One of the favourite political guessing games in Vancouver concerns the future of the city's only MP who's been expelled from Justin Trudeau's caucus.
In 2015 Jody Wilson-Raybould was elected as a Liberal MP in Vancouver Granville and became the justice minister and attorney general.
But earlier this year, the prime minister kicked her out of caucus after she delivered searing testimony to the Commons justice committee.
It concerned the prime minister's office's attempts to get her to reconsider her refusal to grant a deferred prosecution agreement to SNC-Lavalin, which faces corruption and bribery charges.
On Monday (May 27), Wilson-Raybould will "make a community announcement about her political future" at Marpole Neighbourhood House.
The building is near the southern tip of her riding.
The fact that the announcement is occurring in Vancouver Granville—and not on northeastern Vancouver Island—suggests the Vancouver-born politician won't run in the traditional territory of her We Wai Kai Nation.
Another question is whether Wilson-Raybould will run as an independent or with any parties other than the Liberals.
The best bet at this point is probably the Greens, considering the success of its candidate, Paul Manly, in the Nanaimo-Ladysmith by-election.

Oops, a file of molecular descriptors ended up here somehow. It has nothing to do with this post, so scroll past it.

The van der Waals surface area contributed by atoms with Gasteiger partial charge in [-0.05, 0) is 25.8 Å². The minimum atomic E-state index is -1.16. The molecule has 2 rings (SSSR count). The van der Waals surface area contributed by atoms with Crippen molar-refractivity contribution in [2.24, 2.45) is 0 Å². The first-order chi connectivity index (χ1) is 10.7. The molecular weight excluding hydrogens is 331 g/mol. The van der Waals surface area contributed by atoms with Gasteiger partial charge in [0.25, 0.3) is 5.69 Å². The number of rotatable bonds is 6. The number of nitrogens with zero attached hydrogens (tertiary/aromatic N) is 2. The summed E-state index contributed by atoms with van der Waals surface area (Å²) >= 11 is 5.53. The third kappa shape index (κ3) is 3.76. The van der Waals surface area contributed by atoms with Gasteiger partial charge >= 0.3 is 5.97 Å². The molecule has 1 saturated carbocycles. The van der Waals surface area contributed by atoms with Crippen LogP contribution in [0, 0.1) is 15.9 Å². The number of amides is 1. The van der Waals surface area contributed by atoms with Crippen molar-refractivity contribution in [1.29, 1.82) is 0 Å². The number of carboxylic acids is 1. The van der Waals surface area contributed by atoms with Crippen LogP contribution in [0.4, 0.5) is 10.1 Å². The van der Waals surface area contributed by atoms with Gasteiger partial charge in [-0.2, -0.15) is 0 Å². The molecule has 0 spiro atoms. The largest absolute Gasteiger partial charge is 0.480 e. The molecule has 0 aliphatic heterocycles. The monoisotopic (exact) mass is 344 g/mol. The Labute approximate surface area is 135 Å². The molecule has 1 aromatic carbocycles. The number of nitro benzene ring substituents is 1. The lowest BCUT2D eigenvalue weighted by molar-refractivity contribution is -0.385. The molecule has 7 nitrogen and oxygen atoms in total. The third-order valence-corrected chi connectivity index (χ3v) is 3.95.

This is especially so if Wilson-Raybould seeks reelection in Vancouver Granville, which includes the wealthy area of Shaughnessy, which isn't known to be fond of NDP candidates.
And Wilson-Raybould is unlikely to switch to the Conservatives, given the party's failure to dump the Indian Act and its hostility to Indigenous fisheries during the Stephen Harper era.
It's worth noting that Wilson-Raybould received a standing ovation when she attended the Earth Day wedding of Green Leader Elizabeth May.
May is 64, so this could be her final time leading the Greens into a federal election.
If Wilson-Raybould gets elected as a Green, it could make her the odds-on favourite to succeed May as the federal leader.
That would give her an opportunity to go toe-to-toe with Trudeau in the House of Commons.
That just might boost the ratings of the Cable Public Affairs Channel, which broadcasts parliamentary debates.
Of course, she might face some competition in the race to succeed May.
Another former Liberal cabinet minister, Jane Philpott, will also make an announcement at a farmers market on Monday about her plans.
Philpott is a friend of Wilson-Raybould's—and Philpott's riding of Markham-Stouffville is anything but NDP.
If both Philpott and Wilson-Raybould commit to becoming Green candidates, it could radically change the dynamics in the October 21 federal election campaign.